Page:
When you are considering this matter, Mr. Speaker, may I ask you to consider a related matter which could have general applicability and which in this case has applicability to my hon. Friend the Member for Watford (Mr. Tuck)? I refer to the rights of Members of Parliament. There are many hon. Members, including my hon. Friend the Member for Watford, who are paid or unpaid barristers. They have the right to carry out their duties to the House and to their consituents. An hon. Member may well wish to represent the interests of his constituents at one of these inquiries.

If, because an hon. Gentleman happens to be either a paid or an unpaid barrister, that rule is to be put into effect to prevent him from attending to represent his constituents, whereas in my case I could attend because I am neither a paid nor an unpaid barrister, that would be showing preferential treatment to the person who is not—fortunately or unfortunately —represented by a paid or unpaid barrister.

I should therefore like you, Mr. Speaker, to consider whether this may not be verging upon a breach of privilege, in that in such a case a Member of Parliament would be—and in this case one was—prevented from carrying out his duty to his constituents and thereby to the House.

Mr. English

I support what my hon. Friend said and ask you, Mr. Speaker, to report to us on this specific point. As you are aware, in the Sandys case it was made quite clear that even the Official Secrets Act did not mean quite what it said in relation to people giving information to Members of Parliament on matters of public interest. Surely if that is the case with the Official Secrets Act, a mere Health Service regulation designed, presumably, for the protection of the profession should not be allowed to stand between a Member of Parliament and his constituents.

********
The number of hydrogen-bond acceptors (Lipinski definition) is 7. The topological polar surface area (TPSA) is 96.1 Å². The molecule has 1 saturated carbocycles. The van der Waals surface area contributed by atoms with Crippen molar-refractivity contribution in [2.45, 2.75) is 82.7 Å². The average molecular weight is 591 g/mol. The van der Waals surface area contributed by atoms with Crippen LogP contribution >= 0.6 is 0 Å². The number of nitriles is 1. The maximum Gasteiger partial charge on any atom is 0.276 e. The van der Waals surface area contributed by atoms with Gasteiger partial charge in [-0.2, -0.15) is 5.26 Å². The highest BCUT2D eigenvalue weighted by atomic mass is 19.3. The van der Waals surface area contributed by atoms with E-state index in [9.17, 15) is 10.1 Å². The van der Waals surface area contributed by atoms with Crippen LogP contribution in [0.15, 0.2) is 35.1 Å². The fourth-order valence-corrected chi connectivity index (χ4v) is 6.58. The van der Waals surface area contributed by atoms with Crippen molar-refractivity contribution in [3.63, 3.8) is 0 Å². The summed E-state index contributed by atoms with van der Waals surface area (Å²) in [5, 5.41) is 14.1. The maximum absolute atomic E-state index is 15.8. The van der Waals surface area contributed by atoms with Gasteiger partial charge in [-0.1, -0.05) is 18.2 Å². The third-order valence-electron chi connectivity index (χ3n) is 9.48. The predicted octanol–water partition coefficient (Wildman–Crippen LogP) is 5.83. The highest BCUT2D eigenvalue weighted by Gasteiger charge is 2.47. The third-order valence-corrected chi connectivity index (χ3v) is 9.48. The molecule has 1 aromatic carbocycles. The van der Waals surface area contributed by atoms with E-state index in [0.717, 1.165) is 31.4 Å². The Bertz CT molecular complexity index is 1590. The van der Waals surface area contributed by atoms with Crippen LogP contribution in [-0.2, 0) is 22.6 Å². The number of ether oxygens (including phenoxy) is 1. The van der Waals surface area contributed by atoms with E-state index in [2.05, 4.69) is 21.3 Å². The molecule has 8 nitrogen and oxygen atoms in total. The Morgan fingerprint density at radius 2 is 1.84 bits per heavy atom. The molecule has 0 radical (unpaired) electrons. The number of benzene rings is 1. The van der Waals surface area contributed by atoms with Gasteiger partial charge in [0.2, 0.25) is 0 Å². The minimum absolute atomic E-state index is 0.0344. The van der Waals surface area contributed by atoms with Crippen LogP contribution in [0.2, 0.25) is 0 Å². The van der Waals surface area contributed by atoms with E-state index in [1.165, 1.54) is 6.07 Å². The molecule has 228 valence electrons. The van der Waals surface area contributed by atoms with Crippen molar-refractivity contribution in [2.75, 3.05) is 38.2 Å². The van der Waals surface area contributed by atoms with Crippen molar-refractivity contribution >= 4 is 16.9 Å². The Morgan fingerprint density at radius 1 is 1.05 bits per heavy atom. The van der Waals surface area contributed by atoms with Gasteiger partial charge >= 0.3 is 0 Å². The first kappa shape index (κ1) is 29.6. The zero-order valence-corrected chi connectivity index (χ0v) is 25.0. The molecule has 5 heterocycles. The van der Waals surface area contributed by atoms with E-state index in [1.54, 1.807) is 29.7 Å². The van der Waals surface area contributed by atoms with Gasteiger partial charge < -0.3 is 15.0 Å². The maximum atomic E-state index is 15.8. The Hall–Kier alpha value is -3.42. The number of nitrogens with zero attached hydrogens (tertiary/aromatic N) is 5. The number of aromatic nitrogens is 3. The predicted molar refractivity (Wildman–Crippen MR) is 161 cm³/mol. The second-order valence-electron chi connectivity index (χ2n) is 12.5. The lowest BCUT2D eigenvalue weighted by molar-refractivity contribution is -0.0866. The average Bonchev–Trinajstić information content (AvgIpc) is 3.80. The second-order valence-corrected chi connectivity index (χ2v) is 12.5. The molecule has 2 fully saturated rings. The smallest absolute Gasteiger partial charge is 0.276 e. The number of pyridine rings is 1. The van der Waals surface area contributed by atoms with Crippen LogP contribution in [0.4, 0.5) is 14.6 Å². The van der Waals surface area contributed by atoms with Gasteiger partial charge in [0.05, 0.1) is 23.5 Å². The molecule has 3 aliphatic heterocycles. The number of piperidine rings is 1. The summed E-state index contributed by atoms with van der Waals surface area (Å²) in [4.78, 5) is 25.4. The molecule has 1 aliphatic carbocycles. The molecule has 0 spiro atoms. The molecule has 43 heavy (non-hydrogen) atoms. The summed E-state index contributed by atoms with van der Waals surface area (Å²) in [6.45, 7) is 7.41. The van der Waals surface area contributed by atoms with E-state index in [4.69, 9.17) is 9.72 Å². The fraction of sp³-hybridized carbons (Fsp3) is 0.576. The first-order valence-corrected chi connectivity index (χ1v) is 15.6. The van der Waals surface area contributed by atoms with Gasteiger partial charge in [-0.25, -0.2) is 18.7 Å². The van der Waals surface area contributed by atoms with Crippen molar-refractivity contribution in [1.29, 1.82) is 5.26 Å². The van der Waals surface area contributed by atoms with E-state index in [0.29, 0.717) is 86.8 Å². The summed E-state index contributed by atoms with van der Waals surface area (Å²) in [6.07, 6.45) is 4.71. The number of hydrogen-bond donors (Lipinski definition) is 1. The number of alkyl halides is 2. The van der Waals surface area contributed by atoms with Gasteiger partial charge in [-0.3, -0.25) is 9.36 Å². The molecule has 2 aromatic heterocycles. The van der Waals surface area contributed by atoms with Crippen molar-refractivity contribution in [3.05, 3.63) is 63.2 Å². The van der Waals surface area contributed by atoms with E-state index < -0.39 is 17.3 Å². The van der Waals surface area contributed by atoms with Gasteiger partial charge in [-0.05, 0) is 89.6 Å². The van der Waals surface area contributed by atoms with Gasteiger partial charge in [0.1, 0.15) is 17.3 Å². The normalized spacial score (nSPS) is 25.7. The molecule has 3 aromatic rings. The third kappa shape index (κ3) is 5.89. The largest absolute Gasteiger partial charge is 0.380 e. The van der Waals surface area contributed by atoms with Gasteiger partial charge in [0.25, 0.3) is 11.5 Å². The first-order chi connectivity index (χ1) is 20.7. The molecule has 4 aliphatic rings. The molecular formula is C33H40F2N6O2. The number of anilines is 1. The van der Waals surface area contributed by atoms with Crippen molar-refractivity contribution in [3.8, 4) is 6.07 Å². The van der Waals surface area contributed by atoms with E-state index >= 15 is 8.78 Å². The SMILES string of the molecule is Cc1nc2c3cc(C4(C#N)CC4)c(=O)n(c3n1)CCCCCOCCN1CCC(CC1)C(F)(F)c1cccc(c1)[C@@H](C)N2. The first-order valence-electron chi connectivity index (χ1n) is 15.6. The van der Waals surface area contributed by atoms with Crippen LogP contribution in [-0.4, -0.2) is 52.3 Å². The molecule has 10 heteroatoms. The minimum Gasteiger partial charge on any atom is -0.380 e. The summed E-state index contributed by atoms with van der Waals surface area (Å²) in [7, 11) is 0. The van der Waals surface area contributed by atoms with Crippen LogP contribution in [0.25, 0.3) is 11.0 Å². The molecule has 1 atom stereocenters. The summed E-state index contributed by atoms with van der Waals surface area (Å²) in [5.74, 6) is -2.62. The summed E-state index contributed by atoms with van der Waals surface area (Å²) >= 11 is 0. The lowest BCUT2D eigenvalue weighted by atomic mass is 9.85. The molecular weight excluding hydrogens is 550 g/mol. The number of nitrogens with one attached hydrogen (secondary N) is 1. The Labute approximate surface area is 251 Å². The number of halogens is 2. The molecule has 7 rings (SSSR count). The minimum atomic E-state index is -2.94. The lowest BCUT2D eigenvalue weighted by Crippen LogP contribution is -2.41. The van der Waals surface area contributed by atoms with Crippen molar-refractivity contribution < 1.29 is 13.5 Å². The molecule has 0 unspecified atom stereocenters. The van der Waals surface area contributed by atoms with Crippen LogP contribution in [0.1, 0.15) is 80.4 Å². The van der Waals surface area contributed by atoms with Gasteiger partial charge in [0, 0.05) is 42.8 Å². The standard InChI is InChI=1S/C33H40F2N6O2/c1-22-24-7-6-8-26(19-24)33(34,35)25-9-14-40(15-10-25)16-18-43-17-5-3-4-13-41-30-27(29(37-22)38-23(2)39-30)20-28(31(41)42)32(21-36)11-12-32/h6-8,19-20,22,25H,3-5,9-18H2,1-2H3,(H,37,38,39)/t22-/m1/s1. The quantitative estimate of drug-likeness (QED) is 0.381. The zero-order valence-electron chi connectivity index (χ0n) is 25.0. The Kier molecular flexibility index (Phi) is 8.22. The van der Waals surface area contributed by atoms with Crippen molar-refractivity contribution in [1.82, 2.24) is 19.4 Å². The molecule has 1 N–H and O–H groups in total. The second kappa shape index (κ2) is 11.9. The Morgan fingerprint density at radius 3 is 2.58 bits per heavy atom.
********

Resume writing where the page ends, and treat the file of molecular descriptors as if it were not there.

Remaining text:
Sir David Renton

Further to the point of order. You have given your ruling, Mr. Speaker, which has clarified the matter for us, but is this not essentially an occasion upon which we ought to have an explanation from the responsible member of the Government?

Mr. Tuck

Further to the point of order. You have been kind enough, Mr. Speaker, to remind me that I can pray that the order be annulled, but by the time the Prayer gets on to the Order Paper this case will have been heard. It is to be heard next week, on 8th May, and I shall be precluded from appearing before the committee.

Incidentally, the new rules relate to a barrister, paid or unpaid, whether a practising barrister or not. Therefore the situation is even worse than that which I described earlier. I should be precluded from appearing before the committee before the Prayer could be heard.

Mr. Speaker

I am grateful to those right hon. and hon. Members who have sought to assist me in this matter. I will consider very carefully what they have said and see whether I have any further guidance to give to the House.

Mr. Heath

Will the Leader of the House give an assurance that the Minister responsible will give an explanation about this matter?

The Lord President of the Council and Leader of the House of Commons (Mr. Edward Short)

I cannot give such an assurance, but I will certainly look into the matter.